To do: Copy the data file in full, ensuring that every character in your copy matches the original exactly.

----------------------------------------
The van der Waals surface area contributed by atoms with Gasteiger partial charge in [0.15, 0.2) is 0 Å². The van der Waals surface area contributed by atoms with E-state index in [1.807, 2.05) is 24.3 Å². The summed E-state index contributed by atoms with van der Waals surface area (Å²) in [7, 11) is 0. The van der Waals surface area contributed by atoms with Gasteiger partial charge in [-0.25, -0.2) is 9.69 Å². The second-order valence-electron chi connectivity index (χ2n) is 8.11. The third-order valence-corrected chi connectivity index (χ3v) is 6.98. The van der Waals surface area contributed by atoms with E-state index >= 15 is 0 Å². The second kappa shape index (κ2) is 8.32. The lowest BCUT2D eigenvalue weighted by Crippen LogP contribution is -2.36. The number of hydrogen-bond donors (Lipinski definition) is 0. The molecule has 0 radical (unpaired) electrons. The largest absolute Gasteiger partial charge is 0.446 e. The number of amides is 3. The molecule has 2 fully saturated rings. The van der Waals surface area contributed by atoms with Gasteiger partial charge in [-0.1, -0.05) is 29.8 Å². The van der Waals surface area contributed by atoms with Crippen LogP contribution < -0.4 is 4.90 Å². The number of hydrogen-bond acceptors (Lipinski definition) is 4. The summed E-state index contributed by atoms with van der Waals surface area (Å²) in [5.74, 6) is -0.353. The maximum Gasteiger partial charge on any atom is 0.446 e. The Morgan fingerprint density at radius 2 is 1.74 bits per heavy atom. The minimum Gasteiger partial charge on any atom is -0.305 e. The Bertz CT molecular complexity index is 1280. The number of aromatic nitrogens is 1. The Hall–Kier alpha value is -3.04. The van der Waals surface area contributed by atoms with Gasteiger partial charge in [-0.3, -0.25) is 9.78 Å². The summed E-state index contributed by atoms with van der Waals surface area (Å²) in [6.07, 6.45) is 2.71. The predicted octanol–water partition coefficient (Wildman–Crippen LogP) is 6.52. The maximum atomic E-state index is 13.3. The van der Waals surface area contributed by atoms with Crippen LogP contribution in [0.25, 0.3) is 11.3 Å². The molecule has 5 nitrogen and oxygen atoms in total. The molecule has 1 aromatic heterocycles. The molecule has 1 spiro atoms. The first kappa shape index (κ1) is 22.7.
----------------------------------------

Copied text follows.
The van der Waals surface area contributed by atoms with Gasteiger partial charge in [0.15, 0.2) is 0 Å². The van der Waals surface area contributed by atoms with E-state index in [1.807, 2.05) is 24.3 Å². The summed E-state index contributed by atoms with van der Waals surface area (Å²) in [7, 11) is 0. The van der Waals surface area contributed by atoms with Gasteiger partial charge in [-0.25, -0.2) is 9.69 Å². The second-order valence-electron chi connectivity index (χ2n) is 8.11. The third-order valence-corrected chi connectivity index (χ3v) is 6.98. The van der Waals surface area contributed by atoms with E-state index >= 15 is 0 Å². The second kappa shape index (κ2) is 8.32. The lowest BCUT2D eigenvalue weighted by Crippen LogP contribution is -2.36. The number of hydrogen-bond donors (Lipinski definition) is 0. The molecule has 0 radical (unpaired) electrons. The largest absolute Gasteiger partial charge is 0.446 e. The number of amides is 3. The molecule has 2 fully saturated rings. The van der Waals surface area contributed by atoms with Gasteiger partial charge in [-0.1, -0.05) is 29.8 Å². The van der Waals surface area contributed by atoms with Crippen LogP contribution < -0.4 is 4.90 Å². The number of hydrogen-bond acceptors (Lipinski definition) is 4. The summed E-state index contributed by atoms with van der Waals surface area (Å²) in [5.74, 6) is -0.353. The maximum Gasteiger partial charge on any atom is 0.446 e. The Morgan fingerprint density at radius 2 is 1.74 bits per heavy atom. The minimum Gasteiger partial charge on any atom is -0.305 e. The Bertz CT molecular complexity index is 1280. The number of aromatic nitrogens is 1. The Hall–Kier alpha value is -3.04. The van der Waals surface area contributed by atoms with Gasteiger partial charge in [-0.3, -0.25) is 9.78 Å². The summed E-state index contributed by atoms with van der Waals surface area (Å²) in [6.07, 6.45) is 2.71. The predicted octanol–water partition coefficient (Wildman–Crippen LogP) is 6.52. The maximum atomic E-state index is 13.3. The van der Waals surface area contributed by atoms with Crippen LogP contribution in [0.25, 0.3) is 11.3 Å². The molecule has 5 nitrogen and oxygen atoms in total. The molecule has 1 aromatic heterocycles. The molecule has 1 spiro atoms. The first kappa shape index (κ1) is 22.7.